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Entries with tag greenhouse gas .

Greenhouse gas mitigation from livestock sector revealed

The global livestock sector supports about 1.3 billion producers and retailers around the world, and is a significant global economic contributor. New analysis, published today in Nature Climate Change, estimates that livestock could account for up to half of the mitigation potential of the global agricultural, forestry and land-use sectors, which are the second largest source of...
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Adding a supplement to diet of dairy cows can reduce methane emissions by 30%

Recently published research has shown that adding a supplement to the diet of dairy cows can reduce methane emissions by 30%. The cows fed on the supplement, novel methane inhibitor 3-nitrooxypropanol (3NOP), also gained more body weight than the control group. The study used 48 Holstein cows at a University farm to test the effects of different levels of the supplement. Alexander...
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Dairy herd management strategies can result in win-win for milk production and reducing carbon footprint

Agricultural greenhouse gases (GHG) make up 8.1% of total U.S. GHG emissions. The dairy cattle farming industry is being challenged to reduce greenhouse gas emissions while maintaining or increasing profitability. In a study published in the Journal of Dairy Science®, researchers report that farms with lower carbon footprints and higher-producing cows are more profitable, a win-win situation...
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New USDA report and tools to measure and manage greenhouse gas emissions

The U.S. Department of Agriculture has released a report that, for the first time, provides uniform scientific methods for quantifying the changes in greenhouse gas (GHG) emissions and carbon storage from various land management and conservation activities. Colorado State University faculty members served as authors and external science advisors on the new report, and a CSU team is...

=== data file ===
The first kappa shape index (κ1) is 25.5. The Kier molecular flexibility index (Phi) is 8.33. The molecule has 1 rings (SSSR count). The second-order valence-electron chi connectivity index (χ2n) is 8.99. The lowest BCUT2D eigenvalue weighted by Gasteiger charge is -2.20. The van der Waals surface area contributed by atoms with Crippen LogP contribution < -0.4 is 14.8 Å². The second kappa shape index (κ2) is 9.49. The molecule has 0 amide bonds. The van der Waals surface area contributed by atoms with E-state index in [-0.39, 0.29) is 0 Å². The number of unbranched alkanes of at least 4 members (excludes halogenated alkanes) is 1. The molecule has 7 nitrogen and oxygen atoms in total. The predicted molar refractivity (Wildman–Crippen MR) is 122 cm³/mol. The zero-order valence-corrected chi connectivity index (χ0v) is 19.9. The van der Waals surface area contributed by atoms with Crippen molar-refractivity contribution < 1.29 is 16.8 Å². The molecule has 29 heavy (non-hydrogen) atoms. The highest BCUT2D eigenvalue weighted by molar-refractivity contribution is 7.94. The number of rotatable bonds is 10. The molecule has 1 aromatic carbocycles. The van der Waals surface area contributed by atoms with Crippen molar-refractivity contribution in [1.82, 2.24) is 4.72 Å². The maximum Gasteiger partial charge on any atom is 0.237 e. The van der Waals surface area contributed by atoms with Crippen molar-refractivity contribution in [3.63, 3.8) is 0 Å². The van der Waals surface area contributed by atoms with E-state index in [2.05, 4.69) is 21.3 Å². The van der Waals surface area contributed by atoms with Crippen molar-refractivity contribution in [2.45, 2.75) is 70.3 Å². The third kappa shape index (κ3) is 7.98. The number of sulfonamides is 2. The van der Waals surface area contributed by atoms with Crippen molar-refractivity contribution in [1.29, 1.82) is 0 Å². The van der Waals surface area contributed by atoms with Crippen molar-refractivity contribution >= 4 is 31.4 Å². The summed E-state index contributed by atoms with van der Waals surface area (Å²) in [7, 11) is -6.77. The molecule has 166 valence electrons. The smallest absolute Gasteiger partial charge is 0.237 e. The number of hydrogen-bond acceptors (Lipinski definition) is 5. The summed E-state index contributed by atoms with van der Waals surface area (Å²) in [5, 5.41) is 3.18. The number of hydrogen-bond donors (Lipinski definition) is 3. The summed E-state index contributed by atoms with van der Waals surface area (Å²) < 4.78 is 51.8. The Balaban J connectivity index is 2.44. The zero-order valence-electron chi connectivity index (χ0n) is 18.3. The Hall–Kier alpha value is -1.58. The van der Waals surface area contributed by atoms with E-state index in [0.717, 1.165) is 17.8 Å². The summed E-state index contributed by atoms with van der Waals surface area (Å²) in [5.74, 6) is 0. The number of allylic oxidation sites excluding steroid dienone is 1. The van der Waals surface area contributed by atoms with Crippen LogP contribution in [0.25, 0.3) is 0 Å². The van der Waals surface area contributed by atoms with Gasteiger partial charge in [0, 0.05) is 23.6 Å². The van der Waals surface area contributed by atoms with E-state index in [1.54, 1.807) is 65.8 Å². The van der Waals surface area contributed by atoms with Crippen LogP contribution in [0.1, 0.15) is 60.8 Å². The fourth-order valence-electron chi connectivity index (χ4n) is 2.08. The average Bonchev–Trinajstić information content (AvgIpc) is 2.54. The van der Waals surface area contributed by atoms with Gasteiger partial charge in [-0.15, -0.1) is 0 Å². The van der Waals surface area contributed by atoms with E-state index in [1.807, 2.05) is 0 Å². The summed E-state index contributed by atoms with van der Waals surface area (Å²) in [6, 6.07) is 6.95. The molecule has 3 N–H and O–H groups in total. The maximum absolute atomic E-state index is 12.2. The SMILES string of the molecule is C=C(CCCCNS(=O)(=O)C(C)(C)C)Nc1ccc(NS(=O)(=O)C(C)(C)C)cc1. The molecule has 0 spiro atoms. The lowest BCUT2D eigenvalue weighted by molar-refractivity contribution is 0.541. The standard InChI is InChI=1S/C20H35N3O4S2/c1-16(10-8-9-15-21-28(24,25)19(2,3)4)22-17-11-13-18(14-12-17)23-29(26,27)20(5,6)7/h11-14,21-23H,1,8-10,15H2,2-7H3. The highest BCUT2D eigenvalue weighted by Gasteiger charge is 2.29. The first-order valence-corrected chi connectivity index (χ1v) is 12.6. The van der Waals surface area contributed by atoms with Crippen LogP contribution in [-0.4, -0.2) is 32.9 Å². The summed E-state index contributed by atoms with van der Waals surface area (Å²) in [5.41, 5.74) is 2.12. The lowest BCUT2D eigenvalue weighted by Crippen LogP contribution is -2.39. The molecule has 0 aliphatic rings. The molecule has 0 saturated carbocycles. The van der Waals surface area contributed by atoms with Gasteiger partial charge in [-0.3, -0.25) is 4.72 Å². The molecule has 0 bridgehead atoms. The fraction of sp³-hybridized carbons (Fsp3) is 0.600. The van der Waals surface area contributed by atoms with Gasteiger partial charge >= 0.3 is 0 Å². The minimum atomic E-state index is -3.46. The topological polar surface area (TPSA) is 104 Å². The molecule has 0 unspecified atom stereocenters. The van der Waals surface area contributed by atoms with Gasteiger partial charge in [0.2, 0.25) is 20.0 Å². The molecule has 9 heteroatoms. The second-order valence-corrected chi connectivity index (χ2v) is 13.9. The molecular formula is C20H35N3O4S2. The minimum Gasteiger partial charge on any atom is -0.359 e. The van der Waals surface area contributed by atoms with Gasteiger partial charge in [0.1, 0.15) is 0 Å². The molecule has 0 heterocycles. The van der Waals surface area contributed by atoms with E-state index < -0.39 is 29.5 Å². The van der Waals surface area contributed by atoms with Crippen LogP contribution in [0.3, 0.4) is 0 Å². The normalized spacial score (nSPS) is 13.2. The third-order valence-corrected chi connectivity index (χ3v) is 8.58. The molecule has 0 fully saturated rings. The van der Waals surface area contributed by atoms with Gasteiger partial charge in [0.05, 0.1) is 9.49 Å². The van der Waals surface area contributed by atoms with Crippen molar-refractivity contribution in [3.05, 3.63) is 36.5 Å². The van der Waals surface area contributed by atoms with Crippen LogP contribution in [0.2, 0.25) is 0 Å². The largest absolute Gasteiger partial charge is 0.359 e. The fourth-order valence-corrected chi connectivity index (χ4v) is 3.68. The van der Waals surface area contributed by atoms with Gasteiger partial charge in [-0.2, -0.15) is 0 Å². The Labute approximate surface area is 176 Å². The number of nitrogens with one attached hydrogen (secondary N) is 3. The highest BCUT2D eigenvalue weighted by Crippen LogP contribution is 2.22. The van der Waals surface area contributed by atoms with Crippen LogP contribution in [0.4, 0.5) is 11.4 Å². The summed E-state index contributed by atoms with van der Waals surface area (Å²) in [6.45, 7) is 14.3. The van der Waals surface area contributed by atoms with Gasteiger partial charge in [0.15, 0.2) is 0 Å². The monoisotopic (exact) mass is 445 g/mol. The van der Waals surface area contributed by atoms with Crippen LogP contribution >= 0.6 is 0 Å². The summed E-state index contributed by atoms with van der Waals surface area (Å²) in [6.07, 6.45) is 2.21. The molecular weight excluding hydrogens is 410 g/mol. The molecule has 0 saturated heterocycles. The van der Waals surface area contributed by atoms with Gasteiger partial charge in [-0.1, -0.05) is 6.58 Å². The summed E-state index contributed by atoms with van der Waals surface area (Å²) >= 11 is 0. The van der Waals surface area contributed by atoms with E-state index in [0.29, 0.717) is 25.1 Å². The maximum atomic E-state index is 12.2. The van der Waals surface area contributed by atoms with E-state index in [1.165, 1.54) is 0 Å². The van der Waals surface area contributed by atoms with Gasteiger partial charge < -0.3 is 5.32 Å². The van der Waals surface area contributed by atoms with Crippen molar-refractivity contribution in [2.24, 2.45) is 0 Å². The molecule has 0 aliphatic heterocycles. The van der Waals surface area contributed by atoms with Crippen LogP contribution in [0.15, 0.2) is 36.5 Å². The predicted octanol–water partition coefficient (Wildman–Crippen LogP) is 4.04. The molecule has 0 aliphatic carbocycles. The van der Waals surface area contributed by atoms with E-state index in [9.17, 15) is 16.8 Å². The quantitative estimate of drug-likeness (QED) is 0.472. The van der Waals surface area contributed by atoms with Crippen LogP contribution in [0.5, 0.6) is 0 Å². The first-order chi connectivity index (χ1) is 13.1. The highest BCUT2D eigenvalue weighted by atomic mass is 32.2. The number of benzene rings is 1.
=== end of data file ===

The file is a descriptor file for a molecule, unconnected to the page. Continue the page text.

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New study finds that eating beef is tens times more costly to the environment than other animal-derived foods

We are told that eating beef is bad for the environment, but do we know its real cost? Are the other animal or animal-derived foods better or worse? New research at the Weizmann Institute of Science, conducted in collaboration with scientists in the US, has  compared the environmental costs of various foods  and come up with some surprisingly clear results. The findings, which are...
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New global study reveals how diet and digestion in cows, chickens and pigs drives climate change 'hoofprint'

The resources required to raise livestock and the impacts of farm animals on environments vary dramatically depending on the animal, the type of food it provides, the kind of feed it consumes and where it lives, according to a new study that offers the most detailed portrait to date of "livestock ecosystems" in different parts of the world. The study, published today in...